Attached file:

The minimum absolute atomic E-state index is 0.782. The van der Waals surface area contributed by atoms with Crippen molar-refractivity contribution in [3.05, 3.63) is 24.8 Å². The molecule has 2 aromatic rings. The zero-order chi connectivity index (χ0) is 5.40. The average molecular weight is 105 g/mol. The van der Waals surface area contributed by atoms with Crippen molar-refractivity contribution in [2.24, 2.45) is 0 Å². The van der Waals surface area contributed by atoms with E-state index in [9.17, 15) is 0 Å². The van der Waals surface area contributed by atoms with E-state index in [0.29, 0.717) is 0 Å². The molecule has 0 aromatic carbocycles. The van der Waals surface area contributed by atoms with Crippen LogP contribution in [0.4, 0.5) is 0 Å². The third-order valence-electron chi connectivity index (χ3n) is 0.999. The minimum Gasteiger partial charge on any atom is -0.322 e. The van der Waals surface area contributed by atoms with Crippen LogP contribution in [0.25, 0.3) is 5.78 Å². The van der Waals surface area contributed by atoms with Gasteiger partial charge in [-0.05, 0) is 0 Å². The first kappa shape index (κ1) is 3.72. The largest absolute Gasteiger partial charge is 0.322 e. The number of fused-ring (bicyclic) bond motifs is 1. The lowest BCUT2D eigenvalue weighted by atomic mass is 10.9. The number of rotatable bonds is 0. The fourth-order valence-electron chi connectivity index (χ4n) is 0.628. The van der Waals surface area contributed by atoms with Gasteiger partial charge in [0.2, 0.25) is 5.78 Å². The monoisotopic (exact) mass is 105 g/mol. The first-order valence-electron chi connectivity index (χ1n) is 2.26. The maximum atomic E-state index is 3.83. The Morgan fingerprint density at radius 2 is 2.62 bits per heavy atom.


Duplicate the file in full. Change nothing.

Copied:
The minimum absolute atomic E-state index is 0.782. The van der Waals surface area contributed by atoms with Crippen molar-refractivity contribution in [3.05, 3.63) is 24.8 Å². The molecule has 2 aromatic rings. The zero-order chi connectivity index (χ0) is 5.40. The average molecular weight is 105 g/mol. The van der Waals surface area contributed by atoms with Crippen molar-refractivity contribution in [2.24, 2.45) is 0 Å². The van der Waals surface area contributed by atoms with E-state index in [9.17, 15) is 0 Å². The van der Waals surface area contributed by atoms with E-state index in [0.29, 0.717) is 0 Å². The molecule has 0 aromatic carbocycles. The van der Waals surface area contributed by atoms with Crippen LogP contribution in [0.4, 0.5) is 0 Å². The third-order valence-electron chi connectivity index (χ3n) is 0.999. The minimum Gasteiger partial charge on any atom is -0.322 e. The van der Waals surface area contributed by atoms with Crippen LogP contribution in [0.25, 0.3) is 5.78 Å². The van der Waals surface area contributed by atoms with Gasteiger partial charge in [-0.05, 0) is 0 Å². The first kappa shape index (κ1) is 3.72. The largest absolute Gasteiger partial charge is 0.322 e. The number of fused-ring (bicyclic) bond motifs is 1. The lowest BCUT2D eigenvalue weighted by atomic mass is 10.9. The number of rotatable bonds is 0. The fourth-order valence-electron chi connectivity index (χ4n) is 0.628. The van der Waals surface area contributed by atoms with Gasteiger partial charge in [0.2, 0.25) is 5.78 Å². The monoisotopic (exact) mass is 105 g/mol. The first-order valence-electron chi connectivity index (χ1n) is 2.26. The maximum atomic E-state index is 3.83. The Morgan fingerprint density at radius 2 is 2.62 bits per heavy atom.